“One travels more usefully when alone, because he reflects more.”
— Thomas Jefferson, third U.S. president, 1743-1826
During these dreary days of mid-winter, I’ve been reading the blogs of other “transcons,” as cross-country cyclists are sometimes called.
This is partly to relive vicariously my own transcontinental journey last fall, but also to learn how to deal with problems on the road that other cyclists had, just in case I ever undertake another such adventure.
One of the most interesting journals, in part because of all the troubles he had at the outset, is that of Steve Garufi, who rode solo 2,465 miles from San Diego to Jekyll Island, Ga., Feb. 1-March 16, 2008.
In addition to the usual problems — flat tires and snarling dogs — Garufi encountered a series of difficulties in the first 10 days of his trip that would have tried the patience of Job.
On Day 3, during a long desert stretch of 82 miles between Brawley and Blythe, Calif., Garufi’s rear derailleur snapped off, leaving him stranded and forced to hitchhike. On Day 8 in Phoenix, his bike was stolen, requiring the purchase of a new bike to continue the trip. On Day 10, between Phoenix and Florence Junction, Ariz., he created a kink in his chain while removing the rear wheel to fix a flat, making the bike unridable. That problem required a phone call to a friend in Phoenix to drive Garufi back to a bike shop in the Arizona capital to have the chain untangled.
But Garufi rode alone, because, as he put it on his Web site, “I am long past the strategy of waiting for someone to accompany me on an adventure.”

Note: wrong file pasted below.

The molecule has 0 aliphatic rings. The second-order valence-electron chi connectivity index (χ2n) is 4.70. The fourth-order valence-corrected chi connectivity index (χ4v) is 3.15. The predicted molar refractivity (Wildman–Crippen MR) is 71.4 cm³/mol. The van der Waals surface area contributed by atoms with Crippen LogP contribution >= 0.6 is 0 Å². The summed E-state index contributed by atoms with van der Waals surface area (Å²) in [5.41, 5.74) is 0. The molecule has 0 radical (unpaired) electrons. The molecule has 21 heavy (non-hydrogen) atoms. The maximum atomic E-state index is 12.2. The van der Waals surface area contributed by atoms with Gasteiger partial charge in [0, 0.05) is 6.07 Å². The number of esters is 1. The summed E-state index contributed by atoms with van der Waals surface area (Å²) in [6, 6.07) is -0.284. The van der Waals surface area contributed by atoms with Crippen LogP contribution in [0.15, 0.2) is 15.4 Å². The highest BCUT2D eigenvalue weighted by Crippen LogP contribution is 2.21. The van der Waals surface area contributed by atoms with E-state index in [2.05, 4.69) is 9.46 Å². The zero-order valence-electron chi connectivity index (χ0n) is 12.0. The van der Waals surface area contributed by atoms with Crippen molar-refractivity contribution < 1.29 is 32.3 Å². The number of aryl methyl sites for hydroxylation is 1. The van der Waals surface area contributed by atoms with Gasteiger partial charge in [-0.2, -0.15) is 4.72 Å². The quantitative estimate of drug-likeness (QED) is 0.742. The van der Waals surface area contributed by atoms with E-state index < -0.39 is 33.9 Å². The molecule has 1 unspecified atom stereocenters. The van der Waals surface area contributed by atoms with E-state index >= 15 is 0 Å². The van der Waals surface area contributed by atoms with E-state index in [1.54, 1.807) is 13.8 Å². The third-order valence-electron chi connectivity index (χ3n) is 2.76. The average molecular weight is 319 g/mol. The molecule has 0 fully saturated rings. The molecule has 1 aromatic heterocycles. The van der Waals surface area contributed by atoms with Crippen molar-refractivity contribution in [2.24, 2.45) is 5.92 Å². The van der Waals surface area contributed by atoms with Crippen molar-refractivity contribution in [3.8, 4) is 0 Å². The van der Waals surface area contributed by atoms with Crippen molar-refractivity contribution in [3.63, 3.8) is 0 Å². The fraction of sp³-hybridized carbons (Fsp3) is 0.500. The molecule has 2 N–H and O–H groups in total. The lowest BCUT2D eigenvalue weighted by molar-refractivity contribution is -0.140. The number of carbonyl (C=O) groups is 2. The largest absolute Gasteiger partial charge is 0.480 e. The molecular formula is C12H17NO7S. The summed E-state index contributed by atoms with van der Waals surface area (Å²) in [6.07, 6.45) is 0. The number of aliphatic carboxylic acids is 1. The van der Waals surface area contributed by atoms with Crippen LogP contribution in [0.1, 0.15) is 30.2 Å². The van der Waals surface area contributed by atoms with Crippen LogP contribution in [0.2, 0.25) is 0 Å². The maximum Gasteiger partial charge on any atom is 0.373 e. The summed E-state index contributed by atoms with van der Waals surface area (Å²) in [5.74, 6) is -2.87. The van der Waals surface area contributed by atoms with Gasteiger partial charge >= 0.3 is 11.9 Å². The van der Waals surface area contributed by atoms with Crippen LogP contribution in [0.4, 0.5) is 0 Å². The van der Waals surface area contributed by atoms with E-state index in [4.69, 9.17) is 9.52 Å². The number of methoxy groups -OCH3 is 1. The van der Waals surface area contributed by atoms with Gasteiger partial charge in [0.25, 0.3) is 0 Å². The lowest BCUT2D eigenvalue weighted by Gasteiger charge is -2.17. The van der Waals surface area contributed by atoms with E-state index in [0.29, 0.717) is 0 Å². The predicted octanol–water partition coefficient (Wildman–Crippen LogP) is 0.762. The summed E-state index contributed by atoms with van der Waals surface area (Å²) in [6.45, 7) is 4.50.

“Seriously, who would actually go with me?” he asked. “Some friend? In my entire lifetime, I know just one person who has talked about bicycling across America with earnestness, and this man is in his upper 40’s with a wife, three kids and a demanding job that will keep him years away from attempting to achieve his dream. … Sitting around and twiddling my thumbs as I wait for someone else to muster the courage to make things happen is rarely my style.”
But riding alone brought its own set of frustrations. “Out here, it was just myself and the road, my bike and my body,” Garufi wrote. “I simply did not encounter many people. Imagine spending 5-7 hours every day on a bike on [the] side of the highway without speaking to another person. I saw hardly any bicyclists for much of my 45-day journey … My social interaction was limited to when I sought some kind of service, mainly eating at a restaurant, buying supplies in a store or paying for a motel room. Lastly, being exhausted after a day’s ride did not provide much ambition to seek meaningful connections either.”
Garufi was stranded for two days in the tiny town of Reserve, N.M., because of snow in the mountains ahead, and he wrote poignantly of the loneliness of the solo long-distance cyclist:
“I definitely went a little crazy in this small town with not much to do besides eat, sit in my motel room and surf the Internet at the town library. I visited the nearly empty Reserve Library three times over the two-day period and after the second visit, I introduced myself out of self-consciousness.”
He told the woman at the front desk: “Just to let you know, I’m a visitor here. I’m one of those people riding my bike across America and I’m stuck here today because of the bad weather. I just wanted you to know this so you don’t think I’m a vagrant or anything.”
Such online journals are valuable for anyone contemplating a cross-country bicycle trip.
Garufi’s is one of the most insightful and instructive that I’ve come across, and it’s rich with photos taken along the way. Check it out.